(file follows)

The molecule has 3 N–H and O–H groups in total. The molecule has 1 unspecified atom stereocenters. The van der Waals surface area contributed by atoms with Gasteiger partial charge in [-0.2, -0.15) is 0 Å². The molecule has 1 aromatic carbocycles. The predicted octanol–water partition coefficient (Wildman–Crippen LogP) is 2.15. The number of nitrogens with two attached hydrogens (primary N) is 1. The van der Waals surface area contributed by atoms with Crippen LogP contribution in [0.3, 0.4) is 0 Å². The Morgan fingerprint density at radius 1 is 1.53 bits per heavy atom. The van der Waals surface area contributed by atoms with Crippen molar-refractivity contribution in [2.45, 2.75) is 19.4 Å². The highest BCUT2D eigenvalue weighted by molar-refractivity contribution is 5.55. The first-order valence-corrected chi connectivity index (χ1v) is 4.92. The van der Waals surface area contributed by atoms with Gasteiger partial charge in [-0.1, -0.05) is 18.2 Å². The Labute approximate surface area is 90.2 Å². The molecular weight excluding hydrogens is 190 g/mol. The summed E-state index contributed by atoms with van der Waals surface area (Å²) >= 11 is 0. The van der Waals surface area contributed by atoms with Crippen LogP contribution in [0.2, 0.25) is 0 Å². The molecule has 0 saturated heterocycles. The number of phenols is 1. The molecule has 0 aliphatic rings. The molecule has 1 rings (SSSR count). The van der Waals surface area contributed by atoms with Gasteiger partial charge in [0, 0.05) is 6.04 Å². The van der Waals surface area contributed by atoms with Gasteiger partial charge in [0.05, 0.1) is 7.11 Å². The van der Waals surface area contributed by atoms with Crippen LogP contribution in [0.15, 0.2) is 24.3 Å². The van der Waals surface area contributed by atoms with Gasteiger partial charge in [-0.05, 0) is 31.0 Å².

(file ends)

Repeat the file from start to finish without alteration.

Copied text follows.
The molecule has 3 N–H and O–H groups in total. The molecule has 1 unspecified atom stereocenters. The van der Waals surface area contributed by atoms with Gasteiger partial charge in [-0.2, -0.15) is 0 Å². The molecule has 1 aromatic carbocycles. The predicted octanol–water partition coefficient (Wildman–Crippen LogP) is 2.15. The number of nitrogens with two attached hydrogens (primary N) is 1. The van der Waals surface area contributed by atoms with Crippen LogP contribution in [0.3, 0.4) is 0 Å². The Morgan fingerprint density at radius 1 is 1.53 bits per heavy atom. The van der Waals surface area contributed by atoms with Crippen molar-refractivity contribution in [2.45, 2.75) is 19.4 Å². The highest BCUT2D eigenvalue weighted by molar-refractivity contribution is 5.55. The first-order valence-corrected chi connectivity index (χ1v) is 4.92. The van der Waals surface area contributed by atoms with Gasteiger partial charge in [-0.1, -0.05) is 18.2 Å². The Labute approximate surface area is 90.2 Å². The molecular weight excluding hydrogens is 190 g/mol. The summed E-state index contributed by atoms with van der Waals surface area (Å²) >= 11 is 0. The van der Waals surface area contributed by atoms with Crippen LogP contribution in [0.2, 0.25) is 0 Å². The molecule has 0 saturated heterocycles. The number of phenols is 1. The molecule has 0 aliphatic rings. The molecule has 1 rings (SSSR count). The van der Waals surface area contributed by atoms with Gasteiger partial charge in [0, 0.05) is 6.04 Å². The van der Waals surface area contributed by atoms with Gasteiger partial charge in [0.05, 0.1) is 7.11 Å². The van der Waals surface area contributed by atoms with Crippen LogP contribution in [0.15, 0.2) is 24.3 Å². The van der Waals surface area contributed by atoms with Gasteiger partial charge in [-0.05, 0) is 31.0 Å².